What was once a frequent debt issuer came to market yesterday with a new unsecured debt issue. International Lease Finance Corp (NYSE:AIG) issued ten year notes Thursday.
Here are the details:
- Restrictions on Liens. There is a 12.5% tangible asset carve out, and does not apply to liens to secure the payment of all or part of the purchase price of such property (think planes).
- Restrictions as to Dividends and Certain Other Payments. No dividends or certain payments made when an event of default exists.
- Restricted subsidiaries will not become unrestricted subsidiaries.
- Merger and Sale of Assets. The company cannot merge or sell substantially all of their assets to any entity, unless that entity assumes the debt and the transaction does not cause an event of default.
These are standard investment grade covenants and are consistent across their debt. Protection here is limited.
As the above table from the prospectus shows, the company has been selling aircraft, delevering (marginally) and raising liquidity. The goal would appear to be ratings upgrades (needed to bring down interest costs) and potentially preparing for an initial public offering.
- Steven Udvar-Házy, the former CEO who managed the company through the 2001 downturn is now with Air Lease Corp (NYSE:AL). Udvar-Hazy was responsible for the growth and vision of ILFC. AIG has named Laurette T. Koellner, a former Boeing (NYSE:BA) executive, to the role of executive chairman.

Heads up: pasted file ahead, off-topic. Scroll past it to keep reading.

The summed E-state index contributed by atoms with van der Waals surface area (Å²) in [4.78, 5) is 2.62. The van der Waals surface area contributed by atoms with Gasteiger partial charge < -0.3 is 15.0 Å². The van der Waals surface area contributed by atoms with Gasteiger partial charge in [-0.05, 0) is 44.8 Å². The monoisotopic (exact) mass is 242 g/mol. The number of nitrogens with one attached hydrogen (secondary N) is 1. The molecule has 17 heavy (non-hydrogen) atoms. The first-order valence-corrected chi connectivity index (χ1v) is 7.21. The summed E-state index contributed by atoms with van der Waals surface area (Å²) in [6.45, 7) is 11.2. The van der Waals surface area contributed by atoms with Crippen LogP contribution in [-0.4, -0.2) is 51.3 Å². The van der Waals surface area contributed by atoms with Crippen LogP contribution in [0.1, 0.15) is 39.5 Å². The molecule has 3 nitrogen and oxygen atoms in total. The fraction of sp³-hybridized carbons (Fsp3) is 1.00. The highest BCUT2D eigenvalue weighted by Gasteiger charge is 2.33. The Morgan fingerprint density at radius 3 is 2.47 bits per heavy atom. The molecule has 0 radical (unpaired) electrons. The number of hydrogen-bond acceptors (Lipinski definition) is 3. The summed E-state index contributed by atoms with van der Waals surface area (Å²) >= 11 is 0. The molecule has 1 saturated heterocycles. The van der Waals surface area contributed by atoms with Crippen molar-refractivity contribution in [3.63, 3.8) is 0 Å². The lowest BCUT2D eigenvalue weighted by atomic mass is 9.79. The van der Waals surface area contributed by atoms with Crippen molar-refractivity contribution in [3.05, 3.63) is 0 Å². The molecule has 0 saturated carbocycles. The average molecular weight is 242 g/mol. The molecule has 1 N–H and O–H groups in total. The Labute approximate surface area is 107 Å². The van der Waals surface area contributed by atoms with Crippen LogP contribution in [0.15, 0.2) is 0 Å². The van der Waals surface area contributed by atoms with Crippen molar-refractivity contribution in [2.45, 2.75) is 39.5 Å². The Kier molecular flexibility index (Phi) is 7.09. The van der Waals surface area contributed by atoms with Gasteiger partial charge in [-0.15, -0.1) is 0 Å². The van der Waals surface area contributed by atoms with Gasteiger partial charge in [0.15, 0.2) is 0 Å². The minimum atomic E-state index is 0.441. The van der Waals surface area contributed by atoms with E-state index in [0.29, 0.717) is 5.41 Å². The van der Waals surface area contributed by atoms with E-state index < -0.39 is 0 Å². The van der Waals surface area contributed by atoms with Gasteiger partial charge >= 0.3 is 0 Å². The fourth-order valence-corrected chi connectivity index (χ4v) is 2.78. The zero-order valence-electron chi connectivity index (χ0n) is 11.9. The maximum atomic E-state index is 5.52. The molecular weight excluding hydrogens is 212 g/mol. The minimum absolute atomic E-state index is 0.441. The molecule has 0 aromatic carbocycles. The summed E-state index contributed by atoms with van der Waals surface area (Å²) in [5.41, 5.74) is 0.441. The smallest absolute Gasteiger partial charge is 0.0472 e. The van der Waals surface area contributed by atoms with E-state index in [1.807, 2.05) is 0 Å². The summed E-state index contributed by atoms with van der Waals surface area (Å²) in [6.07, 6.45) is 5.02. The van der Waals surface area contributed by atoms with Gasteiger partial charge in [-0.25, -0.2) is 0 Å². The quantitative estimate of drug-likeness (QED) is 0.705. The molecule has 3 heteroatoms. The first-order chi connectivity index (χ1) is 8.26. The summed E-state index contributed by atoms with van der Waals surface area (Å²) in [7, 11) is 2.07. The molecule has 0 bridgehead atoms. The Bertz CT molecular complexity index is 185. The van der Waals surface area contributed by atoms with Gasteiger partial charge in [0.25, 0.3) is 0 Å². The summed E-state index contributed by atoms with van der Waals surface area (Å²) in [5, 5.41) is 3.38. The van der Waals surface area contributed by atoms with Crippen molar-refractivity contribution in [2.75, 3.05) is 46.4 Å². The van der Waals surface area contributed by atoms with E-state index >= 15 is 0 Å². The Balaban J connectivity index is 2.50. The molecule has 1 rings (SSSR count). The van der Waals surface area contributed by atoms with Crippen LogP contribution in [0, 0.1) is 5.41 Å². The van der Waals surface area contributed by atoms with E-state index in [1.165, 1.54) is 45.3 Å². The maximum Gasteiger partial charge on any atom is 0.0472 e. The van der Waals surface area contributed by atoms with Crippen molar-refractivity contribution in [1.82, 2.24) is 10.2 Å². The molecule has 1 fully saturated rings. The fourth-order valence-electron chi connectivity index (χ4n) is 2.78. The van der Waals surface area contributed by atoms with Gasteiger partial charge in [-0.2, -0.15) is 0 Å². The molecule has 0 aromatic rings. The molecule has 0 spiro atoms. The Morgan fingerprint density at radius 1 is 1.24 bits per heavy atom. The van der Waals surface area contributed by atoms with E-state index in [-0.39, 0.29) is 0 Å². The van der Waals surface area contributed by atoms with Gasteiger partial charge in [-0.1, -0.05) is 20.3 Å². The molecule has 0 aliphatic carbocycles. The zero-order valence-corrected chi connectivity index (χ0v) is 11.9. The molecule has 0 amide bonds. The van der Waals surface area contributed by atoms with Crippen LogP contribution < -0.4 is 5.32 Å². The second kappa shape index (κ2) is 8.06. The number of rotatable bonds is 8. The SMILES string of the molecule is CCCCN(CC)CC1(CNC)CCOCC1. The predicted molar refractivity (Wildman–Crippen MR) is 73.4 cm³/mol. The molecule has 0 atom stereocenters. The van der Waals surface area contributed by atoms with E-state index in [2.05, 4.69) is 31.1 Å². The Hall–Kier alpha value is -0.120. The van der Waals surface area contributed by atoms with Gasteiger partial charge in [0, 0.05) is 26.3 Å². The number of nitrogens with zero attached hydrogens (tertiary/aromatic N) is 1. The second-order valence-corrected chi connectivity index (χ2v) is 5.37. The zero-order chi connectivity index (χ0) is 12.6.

- As of June 30, 2012, ILFC had approximately $0.9 billion and $4.0 billion of indebtedness maturing during the remainder of 2012 and in 2013, respectively. In addition, they currently have commitments to purchase 239 new aircraft and seven used aircraft for delivery through 2019 with aggregate estimated total remaining payments of approximately $18.2 billion.
- For the six months ended June 30, 2012 and the year ended December 31, 2011, we generated approximately 42% and 44%, respectively, of our total revenues from rental of flight equipment from European lessees.
- Since the beginning of 2011, 13 customers have ceased operations and returned 55 aircraft, and two other customers, have filed for bankruptcy and returned seven owned aircraft. Ten of the customers that ceased operations were airlines operating in Europe.
Bottom Line: While International Lease Finance Corp is the largest of the aircraft lessors, their funding costs are higher than large peers, their role within AIG (non-core) is uncertain and is subject to change (IPO) and their profitability is somewhat weaker than peers (although liquidity and debt metrics have begun to increase). Add to this the uncertain nature of the European airline sector (as well as emerging/developing markets) and the US airline industry, I think there is better value available elsewhere.
Additional disclosure: This article is for informational purposes only, it is not a recommendation to buy or sell any security and is strictly the opinion of Rubicon Associates LLC. Every investor is strongly encouraged to do their own research prior to investing.